Trendspotting: Hibiscus is Blooming
Earlier this year, we identified Botanical Bounce Back as a trend to watch in non-alcoholic drinks, citing wellness as a key factor in continuing to see this flavor category flourish.
While botanical flavors are not new to the beverage space, brands are exploring floral profiles and combinations that highlight the group of flavors consumers associate with relaxation and calmness (Innova Market Insights 2022).
From well-loved lavender and rose to lesser-known orange and cherry blossom, we are seeing florals grow to new heights in food and drink, in both retail and foodservice spaces. One profile that continues to gain traction is Hibiscus.
The exact origin of the hibiscus flower is not entirely known, though it has been cultivated in Asian countries (China, Japan, Pacific Islands) and Hawaii, and has been the national flower of Malaysia since 1960 (Singapore Infopedia). The entirety of the plant has been used in food, drink and medicine for centuries1, with the most common use being in tea form, either dried and boiled on its own or mixed with other ingredients to make flavored teas2 (1Singapore Infopedia, 2Repubic of Tea).
Hibiscus in Beverage
Hibiscus is often found in alcoholic beverages on-menu and is considered a mainstream flavor in the category with an 18.3% menu penetration rate in the US from Q1 2022-Q1 2023 (Technomic Ignite). From flavored spirits to simple syrups and candied flower garnishing, hibiscus levels up cocktails to becoming an Instagram-worthy drink order. Often paired with tequila or vodka, you’ll typically find hibiscus in restaurant originals and margaritas – like in Perry’s Steakhouse & Grille’s Rose Rosé Spritzer or Pappasito’s Cantina’s La Fresa frozen margarita (Technomic Ignite).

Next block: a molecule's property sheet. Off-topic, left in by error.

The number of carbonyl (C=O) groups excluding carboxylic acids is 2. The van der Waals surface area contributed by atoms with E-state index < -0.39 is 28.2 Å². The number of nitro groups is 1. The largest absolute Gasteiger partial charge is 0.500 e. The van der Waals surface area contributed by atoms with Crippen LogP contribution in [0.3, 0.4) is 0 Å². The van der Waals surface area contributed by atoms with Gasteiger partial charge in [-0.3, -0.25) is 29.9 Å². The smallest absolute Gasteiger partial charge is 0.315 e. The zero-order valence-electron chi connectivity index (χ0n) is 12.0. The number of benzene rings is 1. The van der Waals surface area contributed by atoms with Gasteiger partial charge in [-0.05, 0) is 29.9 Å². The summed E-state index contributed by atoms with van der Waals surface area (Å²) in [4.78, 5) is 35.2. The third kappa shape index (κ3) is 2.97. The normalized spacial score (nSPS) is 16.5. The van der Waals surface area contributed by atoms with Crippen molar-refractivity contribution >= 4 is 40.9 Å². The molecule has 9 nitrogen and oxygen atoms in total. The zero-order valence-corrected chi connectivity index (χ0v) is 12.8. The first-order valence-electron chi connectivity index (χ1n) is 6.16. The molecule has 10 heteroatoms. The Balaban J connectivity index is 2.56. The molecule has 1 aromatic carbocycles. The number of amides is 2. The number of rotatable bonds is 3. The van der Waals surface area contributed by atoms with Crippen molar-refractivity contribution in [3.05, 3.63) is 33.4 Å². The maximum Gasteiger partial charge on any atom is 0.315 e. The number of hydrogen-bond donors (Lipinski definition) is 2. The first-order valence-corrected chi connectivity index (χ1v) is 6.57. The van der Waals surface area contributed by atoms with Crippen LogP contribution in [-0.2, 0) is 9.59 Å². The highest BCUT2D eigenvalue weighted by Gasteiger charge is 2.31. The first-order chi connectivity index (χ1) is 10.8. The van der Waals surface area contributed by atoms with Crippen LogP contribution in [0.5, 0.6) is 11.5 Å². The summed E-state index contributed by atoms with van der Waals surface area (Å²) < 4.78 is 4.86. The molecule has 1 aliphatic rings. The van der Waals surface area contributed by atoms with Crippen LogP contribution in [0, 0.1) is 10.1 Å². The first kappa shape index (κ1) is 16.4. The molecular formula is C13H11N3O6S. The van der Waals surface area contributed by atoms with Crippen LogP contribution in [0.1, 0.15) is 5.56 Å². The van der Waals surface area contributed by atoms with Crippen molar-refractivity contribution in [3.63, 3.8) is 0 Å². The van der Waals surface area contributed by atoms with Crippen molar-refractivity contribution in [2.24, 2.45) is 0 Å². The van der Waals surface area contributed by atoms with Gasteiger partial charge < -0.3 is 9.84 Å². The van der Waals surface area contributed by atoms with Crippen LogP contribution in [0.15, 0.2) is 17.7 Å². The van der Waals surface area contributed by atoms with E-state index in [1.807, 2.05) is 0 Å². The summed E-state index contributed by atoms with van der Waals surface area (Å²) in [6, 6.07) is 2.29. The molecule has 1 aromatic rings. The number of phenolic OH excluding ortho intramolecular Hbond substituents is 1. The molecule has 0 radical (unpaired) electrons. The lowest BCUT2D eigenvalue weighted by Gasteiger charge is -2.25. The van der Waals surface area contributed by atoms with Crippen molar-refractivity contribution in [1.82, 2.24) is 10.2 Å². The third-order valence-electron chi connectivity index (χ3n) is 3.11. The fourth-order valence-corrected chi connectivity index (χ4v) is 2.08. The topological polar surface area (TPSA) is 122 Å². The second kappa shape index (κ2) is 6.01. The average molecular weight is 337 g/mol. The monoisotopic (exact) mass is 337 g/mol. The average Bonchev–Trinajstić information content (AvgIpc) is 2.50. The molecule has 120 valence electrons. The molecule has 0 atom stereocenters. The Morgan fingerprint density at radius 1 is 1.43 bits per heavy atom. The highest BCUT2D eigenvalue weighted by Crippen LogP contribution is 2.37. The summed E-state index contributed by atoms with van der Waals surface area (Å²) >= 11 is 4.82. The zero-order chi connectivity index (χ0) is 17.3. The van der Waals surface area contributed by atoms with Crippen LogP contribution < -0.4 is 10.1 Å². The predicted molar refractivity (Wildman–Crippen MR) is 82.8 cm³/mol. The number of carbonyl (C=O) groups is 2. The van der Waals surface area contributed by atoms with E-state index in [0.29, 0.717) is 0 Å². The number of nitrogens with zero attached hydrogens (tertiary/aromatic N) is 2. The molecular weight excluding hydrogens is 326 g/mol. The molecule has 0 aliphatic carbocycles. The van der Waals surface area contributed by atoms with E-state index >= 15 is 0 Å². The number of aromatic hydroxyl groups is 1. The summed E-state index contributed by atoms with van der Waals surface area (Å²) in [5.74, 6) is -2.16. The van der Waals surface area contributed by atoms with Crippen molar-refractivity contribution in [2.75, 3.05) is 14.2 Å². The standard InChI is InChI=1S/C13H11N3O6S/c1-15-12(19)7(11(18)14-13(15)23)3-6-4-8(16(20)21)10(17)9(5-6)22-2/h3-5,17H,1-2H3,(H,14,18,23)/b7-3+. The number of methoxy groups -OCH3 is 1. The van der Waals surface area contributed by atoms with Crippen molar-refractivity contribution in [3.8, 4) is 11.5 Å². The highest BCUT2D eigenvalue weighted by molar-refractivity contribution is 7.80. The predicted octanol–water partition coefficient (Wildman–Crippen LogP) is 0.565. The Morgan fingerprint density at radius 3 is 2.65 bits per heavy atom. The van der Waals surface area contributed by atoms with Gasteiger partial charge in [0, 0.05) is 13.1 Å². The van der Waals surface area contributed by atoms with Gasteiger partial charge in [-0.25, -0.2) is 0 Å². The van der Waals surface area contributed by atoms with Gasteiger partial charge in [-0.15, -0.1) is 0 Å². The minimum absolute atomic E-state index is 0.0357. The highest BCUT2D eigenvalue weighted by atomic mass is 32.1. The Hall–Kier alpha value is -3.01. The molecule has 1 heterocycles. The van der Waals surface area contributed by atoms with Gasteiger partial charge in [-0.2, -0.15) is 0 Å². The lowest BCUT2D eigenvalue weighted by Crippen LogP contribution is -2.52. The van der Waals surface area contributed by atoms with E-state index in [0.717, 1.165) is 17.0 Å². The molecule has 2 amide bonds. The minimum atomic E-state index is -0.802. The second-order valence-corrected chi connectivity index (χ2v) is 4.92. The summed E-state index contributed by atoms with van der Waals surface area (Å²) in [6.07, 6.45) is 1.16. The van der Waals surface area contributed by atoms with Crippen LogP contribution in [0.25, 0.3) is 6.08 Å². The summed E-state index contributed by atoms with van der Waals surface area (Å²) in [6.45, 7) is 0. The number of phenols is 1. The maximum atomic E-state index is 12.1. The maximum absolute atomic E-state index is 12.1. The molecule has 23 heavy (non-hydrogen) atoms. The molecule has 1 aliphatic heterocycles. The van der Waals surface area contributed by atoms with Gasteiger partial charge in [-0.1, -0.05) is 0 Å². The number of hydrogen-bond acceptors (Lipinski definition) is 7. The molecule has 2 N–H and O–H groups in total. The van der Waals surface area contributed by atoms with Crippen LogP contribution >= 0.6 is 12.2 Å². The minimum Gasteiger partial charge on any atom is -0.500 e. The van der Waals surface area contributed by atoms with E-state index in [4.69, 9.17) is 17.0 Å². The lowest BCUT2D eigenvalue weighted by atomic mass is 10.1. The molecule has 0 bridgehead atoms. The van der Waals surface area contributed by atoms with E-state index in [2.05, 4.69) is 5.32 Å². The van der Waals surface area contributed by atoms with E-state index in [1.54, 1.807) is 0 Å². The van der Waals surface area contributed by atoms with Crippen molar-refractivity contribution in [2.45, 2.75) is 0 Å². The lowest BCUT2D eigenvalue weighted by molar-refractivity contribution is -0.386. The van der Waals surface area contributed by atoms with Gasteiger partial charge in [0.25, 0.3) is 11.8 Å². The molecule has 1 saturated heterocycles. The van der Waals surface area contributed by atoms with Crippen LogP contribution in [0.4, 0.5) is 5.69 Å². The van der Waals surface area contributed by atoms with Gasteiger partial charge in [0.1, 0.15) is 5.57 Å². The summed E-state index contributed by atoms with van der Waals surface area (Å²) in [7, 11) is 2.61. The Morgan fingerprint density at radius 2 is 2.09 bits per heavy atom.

Outside of cocktails, Hibiscus is also making strides in beer. The floral profile is one of the fastest-growing flavors in the North American beer market (Innova Market Insights 2023).
Hibiscus Flavor Pairings
Known for its tart and subtly sweet flavor, hibiscus is often used in summer-time sweet and or tropical teas (Republic of Tea). Its fruit-leaning profile pairs perfectly with dark red fruits like sweet cherry and cranberry or refreshing citrus fruits like tangerine, lemon and orange peel (FoodPairing™).
Pairing hibiscus with an also-growing exotic fruit, like blood orange or pineapple, in a flavored water or hard seltzer is a surefire way to entice consumers by tapping into their desire for edible escape.
Hibiscus at Synergy
Our hibiscus extract, part of our Synergy Pure® line of water-based extracts and essences, offers product developers a clean-label, true-to-nature taste solution that is derived directly from the hibiscus plant. Its bright color offers a natural way to appeal to consumers’ taste buds and their desire for a visually appealing product.
Contact us to request a sample or to learn about our other hibiscus taste solutions.insights